Heterogeneity and Flow in the Deep Earth
Over the past half century, study of deep regions in the Earth has revealed them to be complex and dynamic. Much of our knowledge comes from seismological data, and ultimately these observations need to be linked to results from geodynamics and mineral physics in order to make inferences about compositional heterogeneities and flow.
One example of a strongly-heterogeneous region is the lower thermal boundary layer of the mantle, i.e. the layer of several hundred kilometers thickness above the core-mantle boundary, commonly referred to as D’’. This region appears to be characterized by two large provinces of distinctive slow shear velocities, 4000-5000 km across, one beneath the Pacific and one beneath Africa. Surrounding these regions, seismic velocities are faster, and often interpreted as corresponding to a graveyard of slabs. A recently discovered phase transition from perovskite to postperovskite may also occur in this depth range and has been associated with an intermittently observed seismic discontinuity at the top of D’’ This study adds to the seismological evidence for complexities both in isotropic seismic velocities as well as in anisotropic velocities and how those can be linked to flow of material.
We map a distinctive small "pile" of slow shear velocity beneath Russia through direct waveform evidence. This "pile" is less than 1000 km across, and thus much smaller than the Pacific and African provinces. Its height is several hundreds of kilometers and its velocity reduction suggests it is composed of the same material as the large provinces of slow shear velocity.
Beneath Hawaii, at the northern edge of the Pacific province, we find an extended thin zone of ultra-low velocities. This is the first time the three-dimensional extent of such a zone is constrained with some accuracy. The constraints on its morphology come from the presence of strong postcursors to shear waves diffracted along the core-mantle boundary, delayed by 30 to 50 seconds with respect to the main diffracted arrival. The zone is almost 1000 km across and roughly 25 km high. Its shear velocity is reduced by ~20% with respect to the global average, which is possible through strong iron enrichment or the presence of partial melt. Given its location, one can speculate that this zone may represent an anchor to a whole-mantle plume reaching the surface of the Earth beneath the Hawaiian hotspot and may also represent the source of geochemical anomalies in Hawaiian basalts.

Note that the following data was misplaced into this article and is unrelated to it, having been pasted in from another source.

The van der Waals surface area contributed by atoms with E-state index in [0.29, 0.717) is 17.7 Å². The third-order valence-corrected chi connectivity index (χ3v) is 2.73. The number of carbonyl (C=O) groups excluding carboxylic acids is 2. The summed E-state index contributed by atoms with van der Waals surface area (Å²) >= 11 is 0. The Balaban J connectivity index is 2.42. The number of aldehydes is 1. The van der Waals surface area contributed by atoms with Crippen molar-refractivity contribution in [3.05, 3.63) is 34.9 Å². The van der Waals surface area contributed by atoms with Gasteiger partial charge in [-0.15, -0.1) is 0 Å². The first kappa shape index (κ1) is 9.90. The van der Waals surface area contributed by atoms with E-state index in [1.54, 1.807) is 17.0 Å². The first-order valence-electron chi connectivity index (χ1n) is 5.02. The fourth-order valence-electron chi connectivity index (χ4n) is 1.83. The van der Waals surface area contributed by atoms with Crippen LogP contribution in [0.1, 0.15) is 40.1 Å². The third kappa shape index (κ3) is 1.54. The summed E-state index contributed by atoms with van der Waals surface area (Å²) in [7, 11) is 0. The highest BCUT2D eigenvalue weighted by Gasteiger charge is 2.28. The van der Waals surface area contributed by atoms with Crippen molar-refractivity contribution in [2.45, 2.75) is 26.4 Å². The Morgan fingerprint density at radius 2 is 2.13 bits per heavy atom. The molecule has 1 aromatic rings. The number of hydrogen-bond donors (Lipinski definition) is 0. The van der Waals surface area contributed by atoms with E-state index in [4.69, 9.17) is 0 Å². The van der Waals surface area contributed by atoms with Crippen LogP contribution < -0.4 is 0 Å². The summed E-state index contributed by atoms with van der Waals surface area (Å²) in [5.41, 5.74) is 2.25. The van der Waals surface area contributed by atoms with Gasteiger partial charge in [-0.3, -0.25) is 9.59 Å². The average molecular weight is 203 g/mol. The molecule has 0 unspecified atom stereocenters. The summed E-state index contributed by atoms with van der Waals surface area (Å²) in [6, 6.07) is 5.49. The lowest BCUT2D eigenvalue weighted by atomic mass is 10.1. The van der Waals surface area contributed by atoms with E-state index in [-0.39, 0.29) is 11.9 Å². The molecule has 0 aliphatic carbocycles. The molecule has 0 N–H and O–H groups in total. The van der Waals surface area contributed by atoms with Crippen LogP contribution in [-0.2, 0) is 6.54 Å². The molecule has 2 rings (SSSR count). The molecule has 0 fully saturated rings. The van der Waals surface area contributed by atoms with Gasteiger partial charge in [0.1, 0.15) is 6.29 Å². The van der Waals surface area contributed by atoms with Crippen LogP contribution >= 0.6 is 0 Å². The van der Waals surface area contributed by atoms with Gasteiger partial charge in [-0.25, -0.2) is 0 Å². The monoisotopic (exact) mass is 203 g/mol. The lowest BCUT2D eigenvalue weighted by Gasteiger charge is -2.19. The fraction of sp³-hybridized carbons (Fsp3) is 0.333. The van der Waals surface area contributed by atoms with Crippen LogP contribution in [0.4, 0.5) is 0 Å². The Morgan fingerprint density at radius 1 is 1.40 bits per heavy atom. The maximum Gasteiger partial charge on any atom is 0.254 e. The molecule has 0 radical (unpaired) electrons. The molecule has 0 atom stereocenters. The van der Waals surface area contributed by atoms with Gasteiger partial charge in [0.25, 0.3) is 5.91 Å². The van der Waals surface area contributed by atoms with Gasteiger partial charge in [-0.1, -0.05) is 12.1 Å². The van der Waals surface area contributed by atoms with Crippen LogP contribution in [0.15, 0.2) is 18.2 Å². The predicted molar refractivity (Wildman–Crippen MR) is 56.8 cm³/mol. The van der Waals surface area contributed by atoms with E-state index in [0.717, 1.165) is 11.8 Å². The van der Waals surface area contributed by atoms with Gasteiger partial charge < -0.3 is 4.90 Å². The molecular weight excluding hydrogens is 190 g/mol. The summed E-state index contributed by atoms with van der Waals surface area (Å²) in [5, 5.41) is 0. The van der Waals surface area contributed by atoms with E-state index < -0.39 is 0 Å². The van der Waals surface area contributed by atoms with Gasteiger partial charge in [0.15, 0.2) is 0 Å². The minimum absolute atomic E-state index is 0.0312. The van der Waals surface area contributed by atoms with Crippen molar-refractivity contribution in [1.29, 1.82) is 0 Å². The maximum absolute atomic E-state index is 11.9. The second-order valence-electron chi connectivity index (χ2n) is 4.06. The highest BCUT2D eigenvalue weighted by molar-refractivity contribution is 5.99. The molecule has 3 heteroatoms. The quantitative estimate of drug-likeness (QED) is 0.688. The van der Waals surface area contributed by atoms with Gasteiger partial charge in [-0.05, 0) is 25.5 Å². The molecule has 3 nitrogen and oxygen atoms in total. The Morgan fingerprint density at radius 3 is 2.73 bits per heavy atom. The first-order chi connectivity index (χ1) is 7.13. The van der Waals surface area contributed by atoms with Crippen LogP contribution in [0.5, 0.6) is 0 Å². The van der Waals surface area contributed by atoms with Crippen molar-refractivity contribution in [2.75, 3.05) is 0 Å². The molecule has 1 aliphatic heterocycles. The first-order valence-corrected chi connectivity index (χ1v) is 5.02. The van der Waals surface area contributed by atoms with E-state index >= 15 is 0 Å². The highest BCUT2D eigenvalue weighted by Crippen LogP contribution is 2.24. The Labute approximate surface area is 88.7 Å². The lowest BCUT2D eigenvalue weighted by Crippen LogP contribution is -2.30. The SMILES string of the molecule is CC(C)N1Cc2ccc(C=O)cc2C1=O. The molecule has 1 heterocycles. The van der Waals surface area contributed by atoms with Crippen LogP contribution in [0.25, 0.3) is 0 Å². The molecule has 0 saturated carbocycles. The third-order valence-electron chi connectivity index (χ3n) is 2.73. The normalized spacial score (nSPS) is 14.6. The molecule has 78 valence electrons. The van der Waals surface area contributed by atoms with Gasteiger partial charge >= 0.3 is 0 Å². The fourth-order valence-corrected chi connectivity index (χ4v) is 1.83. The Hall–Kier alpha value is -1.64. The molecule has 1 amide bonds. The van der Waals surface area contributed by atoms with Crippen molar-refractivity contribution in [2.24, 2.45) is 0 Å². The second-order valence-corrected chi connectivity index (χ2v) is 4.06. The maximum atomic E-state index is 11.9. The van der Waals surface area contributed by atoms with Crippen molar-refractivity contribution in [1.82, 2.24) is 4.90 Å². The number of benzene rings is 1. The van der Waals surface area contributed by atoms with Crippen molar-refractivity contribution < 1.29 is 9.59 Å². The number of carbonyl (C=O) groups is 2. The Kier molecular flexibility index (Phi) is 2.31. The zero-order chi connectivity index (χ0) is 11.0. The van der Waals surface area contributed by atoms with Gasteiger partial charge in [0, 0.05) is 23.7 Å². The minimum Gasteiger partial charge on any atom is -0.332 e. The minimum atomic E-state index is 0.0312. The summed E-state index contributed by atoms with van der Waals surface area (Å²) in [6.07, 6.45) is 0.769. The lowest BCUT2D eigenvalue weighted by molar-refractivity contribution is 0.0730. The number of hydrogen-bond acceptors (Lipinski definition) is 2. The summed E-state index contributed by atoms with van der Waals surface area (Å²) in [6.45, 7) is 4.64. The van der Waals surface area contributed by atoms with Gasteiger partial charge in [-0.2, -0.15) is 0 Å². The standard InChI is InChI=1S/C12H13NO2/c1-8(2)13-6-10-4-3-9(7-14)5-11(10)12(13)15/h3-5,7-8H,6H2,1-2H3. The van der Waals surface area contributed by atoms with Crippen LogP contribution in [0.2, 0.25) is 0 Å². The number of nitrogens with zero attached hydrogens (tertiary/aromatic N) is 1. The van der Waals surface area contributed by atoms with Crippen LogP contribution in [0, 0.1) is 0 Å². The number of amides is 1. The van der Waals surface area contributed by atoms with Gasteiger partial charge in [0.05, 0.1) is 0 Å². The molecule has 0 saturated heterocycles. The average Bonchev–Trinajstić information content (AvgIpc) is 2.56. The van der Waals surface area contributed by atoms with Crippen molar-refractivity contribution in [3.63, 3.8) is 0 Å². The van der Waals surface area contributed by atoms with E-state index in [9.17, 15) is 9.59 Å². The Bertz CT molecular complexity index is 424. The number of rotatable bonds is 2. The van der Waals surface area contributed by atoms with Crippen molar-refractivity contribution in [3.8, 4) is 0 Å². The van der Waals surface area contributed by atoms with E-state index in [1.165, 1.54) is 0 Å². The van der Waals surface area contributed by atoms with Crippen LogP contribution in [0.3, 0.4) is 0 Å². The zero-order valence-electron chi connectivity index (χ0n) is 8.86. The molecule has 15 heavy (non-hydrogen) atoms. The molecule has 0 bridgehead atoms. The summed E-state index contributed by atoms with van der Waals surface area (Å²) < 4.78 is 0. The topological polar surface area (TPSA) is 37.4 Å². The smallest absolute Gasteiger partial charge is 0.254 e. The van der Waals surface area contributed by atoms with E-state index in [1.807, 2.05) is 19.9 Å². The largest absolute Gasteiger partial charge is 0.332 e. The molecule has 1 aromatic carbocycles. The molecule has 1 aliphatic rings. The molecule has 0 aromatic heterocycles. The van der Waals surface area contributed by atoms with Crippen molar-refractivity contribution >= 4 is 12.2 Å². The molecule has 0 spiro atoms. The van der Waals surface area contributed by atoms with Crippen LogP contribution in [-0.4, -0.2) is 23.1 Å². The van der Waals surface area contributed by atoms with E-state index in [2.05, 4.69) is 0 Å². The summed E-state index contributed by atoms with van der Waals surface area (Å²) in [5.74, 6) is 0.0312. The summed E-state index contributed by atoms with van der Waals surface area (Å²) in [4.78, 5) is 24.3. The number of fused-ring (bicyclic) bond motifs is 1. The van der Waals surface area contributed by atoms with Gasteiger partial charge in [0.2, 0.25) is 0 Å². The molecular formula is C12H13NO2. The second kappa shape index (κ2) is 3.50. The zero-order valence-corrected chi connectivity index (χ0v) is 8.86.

Around the southern margin of the African low shear velocity province, we map strong variations in anisotropic velocity structure. These could be interpreted as evidence for strong flow outside the region of slow velocity, and insignificant flow within. To understand observations of seismic anisotropy in terms of flow in a more general context, we adopt a multi-disciplinary approach. We forward model anisotropic texture development through geodynamical models, reflecting mineral-physical constraints on the deformational behavior and elastic constants of possible compositions. In both two and three-dimensional models, we find that perovskite and post-perovskite result in distinctive anisotropic patterns. Deformation on different crystallographic lattice planes within post-perovskite also results in different signatures. In general, the presence of post-perovskite appears to best explain seismic observations of anisotropy in the deep mantle.
One other region of strong heterogeneous and anisotropic velocity variations is the inner core. In the last chapter, we model thermal histories to assess the possibility of episodes of convection over the course of the inner core growth. Our numerical model predicts strains due to convective flow that could cause texturing and seismic anisotropy. An early termination of this convection can explain the stronger anisotropy seen in the innermost inner core (the most central 500 km).